Commentary

Budget-cutting Like It’s 1995

Republicans ride a wave of voter discontent over a Democratic president’s big-government agenda to victory in the November elections. The new Republican majority in the House puts together a package of spending cuts. The defiant president tells upstart Republicans that he has “strongly and consistently opposed the House version of the bill because it would have unnecessarily cut valuable, proven programs that educate our children, invest in our future, and protect the health and safety of the American people.”

President Barack Obama versus the new House Republican majority led by Speaker John Boehner? It sure sounds like it, but no. These events took place in 1995. The quote comes from President Bill Clinton’s veto message of a package of spending cuts engineered by new House Speaker Newt Gingrich. The Gingrich Republicans would respond with a readjusted package of gross cuts totaling $16 billion, which Clinton ultimately signed.

And the Gingrich cuts provides a stark reminder that the more things change in Washington, the more they stay the same.

[C]uts are inferior to terminating entire agencies and programs.”

Republicans and Democrats recently ended two months of fighting over the GOP’s intention to cut federal spending by agreeing to a deal that reduced funding by $38 billion. Much has been made over the fact that the cuts amount to cleaning out the lint in Uncle Sam’s pockets. Indeed, $38 billion isn’t very significant considering that the federal government is projected to run a deficit this year of more than $1.5 trillion. Moreover, many of the cuts are of the “smoke and mirrors” variety. For example, $6.2 billion in savings comes from penciling out money that wasn’t used for the 2010 Census.

The agencies and programs that the Boehner Republicans were able to trim bear a striking resemblance to the trims that the Gingrich Republicans achieved in 1995. Here are 10 of the dozens of programs that got cut in both 1995 and 2011: Corporation for Public Broadcasting, National Endowment for the Arts, National Endowment for the Humanities, Youthbuild, Community Service Employment for Older Americans, Appalachian Regional Commission, Fund for African Development, Housing Counseling Assistance, Foreign Agricultural Service, Fossil Energy Research & Development.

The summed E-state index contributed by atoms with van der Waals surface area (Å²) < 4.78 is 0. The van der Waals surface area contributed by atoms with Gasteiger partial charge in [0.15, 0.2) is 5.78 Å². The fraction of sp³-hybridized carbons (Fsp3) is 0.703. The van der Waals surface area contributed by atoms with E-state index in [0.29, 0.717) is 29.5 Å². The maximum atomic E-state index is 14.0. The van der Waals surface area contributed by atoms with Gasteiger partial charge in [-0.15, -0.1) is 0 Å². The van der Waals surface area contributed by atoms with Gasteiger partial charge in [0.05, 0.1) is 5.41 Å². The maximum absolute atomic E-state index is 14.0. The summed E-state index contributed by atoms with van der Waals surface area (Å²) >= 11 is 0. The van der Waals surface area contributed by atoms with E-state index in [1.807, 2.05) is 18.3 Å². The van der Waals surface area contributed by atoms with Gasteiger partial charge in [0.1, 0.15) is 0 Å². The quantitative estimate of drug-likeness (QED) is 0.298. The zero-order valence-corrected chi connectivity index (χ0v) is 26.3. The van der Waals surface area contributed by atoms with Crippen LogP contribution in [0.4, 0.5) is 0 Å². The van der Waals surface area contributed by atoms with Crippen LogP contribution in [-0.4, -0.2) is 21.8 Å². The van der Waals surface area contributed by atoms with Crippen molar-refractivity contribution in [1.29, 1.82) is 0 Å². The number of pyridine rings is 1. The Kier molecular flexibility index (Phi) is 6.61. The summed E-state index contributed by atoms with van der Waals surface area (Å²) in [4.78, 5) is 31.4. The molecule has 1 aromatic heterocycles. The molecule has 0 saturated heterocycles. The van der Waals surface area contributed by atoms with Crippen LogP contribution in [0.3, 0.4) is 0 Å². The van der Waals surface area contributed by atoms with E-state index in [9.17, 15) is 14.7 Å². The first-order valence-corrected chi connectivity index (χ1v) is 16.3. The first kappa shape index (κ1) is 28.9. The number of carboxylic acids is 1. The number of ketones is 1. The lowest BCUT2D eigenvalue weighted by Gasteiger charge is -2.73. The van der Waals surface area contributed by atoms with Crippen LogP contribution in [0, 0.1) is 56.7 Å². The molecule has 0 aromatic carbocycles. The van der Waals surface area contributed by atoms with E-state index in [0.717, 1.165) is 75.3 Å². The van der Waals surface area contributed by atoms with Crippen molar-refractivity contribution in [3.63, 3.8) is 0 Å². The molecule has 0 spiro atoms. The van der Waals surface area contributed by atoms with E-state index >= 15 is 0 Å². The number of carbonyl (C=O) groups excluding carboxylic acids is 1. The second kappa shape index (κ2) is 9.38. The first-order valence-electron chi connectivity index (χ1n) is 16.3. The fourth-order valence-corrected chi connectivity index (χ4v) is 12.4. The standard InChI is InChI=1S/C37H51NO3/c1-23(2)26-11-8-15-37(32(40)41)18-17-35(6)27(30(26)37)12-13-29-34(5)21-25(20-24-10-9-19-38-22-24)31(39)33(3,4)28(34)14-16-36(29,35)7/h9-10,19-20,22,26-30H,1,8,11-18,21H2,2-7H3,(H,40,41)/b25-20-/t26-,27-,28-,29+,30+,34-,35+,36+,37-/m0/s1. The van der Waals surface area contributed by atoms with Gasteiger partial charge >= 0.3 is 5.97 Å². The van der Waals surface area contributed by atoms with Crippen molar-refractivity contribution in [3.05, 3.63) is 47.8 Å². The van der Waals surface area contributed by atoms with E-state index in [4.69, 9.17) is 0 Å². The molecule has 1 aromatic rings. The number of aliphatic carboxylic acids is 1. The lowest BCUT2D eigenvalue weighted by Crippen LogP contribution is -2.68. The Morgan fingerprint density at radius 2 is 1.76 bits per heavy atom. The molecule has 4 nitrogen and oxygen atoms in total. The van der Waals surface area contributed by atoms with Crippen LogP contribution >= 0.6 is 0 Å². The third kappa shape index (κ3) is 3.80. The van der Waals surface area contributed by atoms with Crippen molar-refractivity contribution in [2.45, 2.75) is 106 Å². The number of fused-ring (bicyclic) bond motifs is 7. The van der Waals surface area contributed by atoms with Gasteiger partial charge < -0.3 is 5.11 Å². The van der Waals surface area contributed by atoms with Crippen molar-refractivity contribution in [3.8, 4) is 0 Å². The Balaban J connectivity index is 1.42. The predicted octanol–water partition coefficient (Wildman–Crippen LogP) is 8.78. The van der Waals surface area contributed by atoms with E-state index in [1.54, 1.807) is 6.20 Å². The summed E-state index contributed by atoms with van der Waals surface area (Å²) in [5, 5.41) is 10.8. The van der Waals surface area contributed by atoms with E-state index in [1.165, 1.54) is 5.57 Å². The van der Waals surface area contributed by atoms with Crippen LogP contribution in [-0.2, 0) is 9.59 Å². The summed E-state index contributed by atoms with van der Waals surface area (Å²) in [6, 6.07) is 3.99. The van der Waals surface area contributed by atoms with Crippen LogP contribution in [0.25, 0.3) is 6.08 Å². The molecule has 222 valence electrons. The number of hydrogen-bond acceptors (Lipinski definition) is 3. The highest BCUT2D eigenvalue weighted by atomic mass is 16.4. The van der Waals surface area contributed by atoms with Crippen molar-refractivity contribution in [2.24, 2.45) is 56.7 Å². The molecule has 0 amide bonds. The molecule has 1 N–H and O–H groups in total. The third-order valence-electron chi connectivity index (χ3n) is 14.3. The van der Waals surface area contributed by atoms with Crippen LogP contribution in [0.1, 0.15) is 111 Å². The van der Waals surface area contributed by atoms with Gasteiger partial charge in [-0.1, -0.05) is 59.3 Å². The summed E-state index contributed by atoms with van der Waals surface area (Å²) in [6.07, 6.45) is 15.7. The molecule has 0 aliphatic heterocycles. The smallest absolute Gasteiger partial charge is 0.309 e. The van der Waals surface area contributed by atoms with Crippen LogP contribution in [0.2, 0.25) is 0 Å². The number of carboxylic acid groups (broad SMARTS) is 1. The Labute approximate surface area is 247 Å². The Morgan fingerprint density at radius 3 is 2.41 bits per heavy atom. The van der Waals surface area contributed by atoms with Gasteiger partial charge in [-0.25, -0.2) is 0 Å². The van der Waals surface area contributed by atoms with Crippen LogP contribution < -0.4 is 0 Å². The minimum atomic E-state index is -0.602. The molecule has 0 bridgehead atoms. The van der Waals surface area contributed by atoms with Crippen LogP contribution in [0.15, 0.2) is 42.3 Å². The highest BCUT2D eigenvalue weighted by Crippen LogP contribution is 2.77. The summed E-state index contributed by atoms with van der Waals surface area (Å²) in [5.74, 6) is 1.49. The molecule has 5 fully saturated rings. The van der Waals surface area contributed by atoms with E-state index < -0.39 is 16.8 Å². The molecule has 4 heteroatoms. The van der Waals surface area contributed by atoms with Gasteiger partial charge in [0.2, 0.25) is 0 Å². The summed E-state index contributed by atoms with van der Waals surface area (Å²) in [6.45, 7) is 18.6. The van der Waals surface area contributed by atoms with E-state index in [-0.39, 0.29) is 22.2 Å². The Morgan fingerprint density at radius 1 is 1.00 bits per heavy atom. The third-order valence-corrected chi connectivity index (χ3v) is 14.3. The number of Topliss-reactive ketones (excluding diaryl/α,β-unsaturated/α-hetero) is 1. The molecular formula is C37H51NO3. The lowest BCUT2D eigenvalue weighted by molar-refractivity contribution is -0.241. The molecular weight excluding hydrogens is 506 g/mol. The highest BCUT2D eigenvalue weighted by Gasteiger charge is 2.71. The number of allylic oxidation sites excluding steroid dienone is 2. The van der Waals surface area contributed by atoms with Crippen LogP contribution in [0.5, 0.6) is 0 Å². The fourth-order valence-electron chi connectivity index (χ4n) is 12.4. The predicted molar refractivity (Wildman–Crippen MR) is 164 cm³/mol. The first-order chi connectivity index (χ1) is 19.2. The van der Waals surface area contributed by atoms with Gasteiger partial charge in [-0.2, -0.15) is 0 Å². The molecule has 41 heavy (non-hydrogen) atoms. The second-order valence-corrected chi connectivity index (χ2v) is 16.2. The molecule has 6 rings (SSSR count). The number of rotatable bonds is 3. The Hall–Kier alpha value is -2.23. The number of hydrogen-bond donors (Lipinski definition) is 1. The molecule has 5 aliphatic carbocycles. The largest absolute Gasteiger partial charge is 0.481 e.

The takeaway is that cuts are inferior to terminating entire agencies and programs. In the 16 years after the Gingrich Republicans achieved their cuts, the size and scope of federal spending has exploded. That’s because the federal budget is like the multiheaded Hydra of Greek mythology. Cut off one of its heads, and two new heads grew back. The key to slaying the beast was to cut off the head and burn the stump.

The Boehner Republicans argue that they did terminate dozens of federal programs. In a rebuttal to critics, Boehner stated that the “agreement terminates more than 40 ineffective programs at the U.S. Department of Education alone.” Unfortunately, the combined savings from these terminations don’t appear to trim even a billion dollars from an agency that will spend over $70 billion this year.

Notice also that Boehner soft-peddles the education terminations by labeling them “ineffective programs.” The entire Department of Education is an unconstitutional, costly failure. Sadly, the man who wrote No Child Left Behind with the departed Sen. Ted Kennedy felt compelled to convey a message to the public that the GOP is only interested in axing spare parts that even Beltway bureaucrats agree aren’t needed.

With the exception of more military spending for purposes of policing the world and defending wealthy allies, it’s hard to discern a coherent philosophy behind the GOP’s cuts. Yes, the House Republican leadership says that it’s committed to repealing “Obamacare.” Unfortunately, the charge is being mounted by individuals who helped ram through George W. Bush’s Medicare prescription drug liability.

The cynical take on all of this is that, just like the Gingrich cuts, the same programs will still be there to be cut when a future Republican majority is elected — yet again — on the promise of limited government. However, the country’s finances are such that we literally cannot afford to wait. Sure, the Boehner Republicans have to deal with Obama just as the Gingrich Republicans had to deal with Clinton. But that’s no excuse for another round of lip-service to the Constitution and limited government.

Tad DeHaven is a budget analyst at the Cato Institute.